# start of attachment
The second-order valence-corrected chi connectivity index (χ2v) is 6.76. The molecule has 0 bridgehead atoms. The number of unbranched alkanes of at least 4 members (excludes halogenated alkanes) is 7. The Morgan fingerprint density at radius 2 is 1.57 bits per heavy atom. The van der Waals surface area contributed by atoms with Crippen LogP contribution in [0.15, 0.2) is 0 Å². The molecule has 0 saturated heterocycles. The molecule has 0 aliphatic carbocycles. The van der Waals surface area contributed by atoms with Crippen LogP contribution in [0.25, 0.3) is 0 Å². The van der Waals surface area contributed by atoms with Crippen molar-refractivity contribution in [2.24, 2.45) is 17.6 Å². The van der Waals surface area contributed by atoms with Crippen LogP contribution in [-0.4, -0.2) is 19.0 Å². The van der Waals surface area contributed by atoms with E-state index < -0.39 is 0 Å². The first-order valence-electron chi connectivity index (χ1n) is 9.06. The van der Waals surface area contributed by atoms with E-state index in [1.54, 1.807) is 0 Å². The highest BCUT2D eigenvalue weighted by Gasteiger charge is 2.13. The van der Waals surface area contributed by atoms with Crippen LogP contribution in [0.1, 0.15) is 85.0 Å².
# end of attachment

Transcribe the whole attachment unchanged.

The second-order valence-corrected chi connectivity index (χ2v) is 6.76. The molecule has 0 bridgehead atoms. The number of unbranched alkanes of at least 4 members (excludes halogenated alkanes) is 7. The Morgan fingerprint density at radius 2 is 1.57 bits per heavy atom. The van der Waals surface area contributed by atoms with Crippen LogP contribution in [0.15, 0.2) is 0 Å². The molecule has 0 saturated heterocycles. The molecule has 0 aliphatic carbocycles. The van der Waals surface area contributed by atoms with Crippen LogP contribution in [0.25, 0.3) is 0 Å². The van der Waals surface area contributed by atoms with Crippen molar-refractivity contribution in [2.24, 2.45) is 17.6 Å². The van der Waals surface area contributed by atoms with Crippen LogP contribution in [-0.4, -0.2) is 19.0 Å². The van der Waals surface area contributed by atoms with E-state index < -0.39 is 0 Å². The first-order valence-electron chi connectivity index (χ1n) is 9.06. The van der Waals surface area contributed by atoms with E-state index in [1.54, 1.807) is 0 Å². The highest BCUT2D eigenvalue weighted by Gasteiger charge is 2.13. The van der Waals surface area contributed by atoms with Crippen LogP contribution in [0.1, 0.15) is 85.0 Å².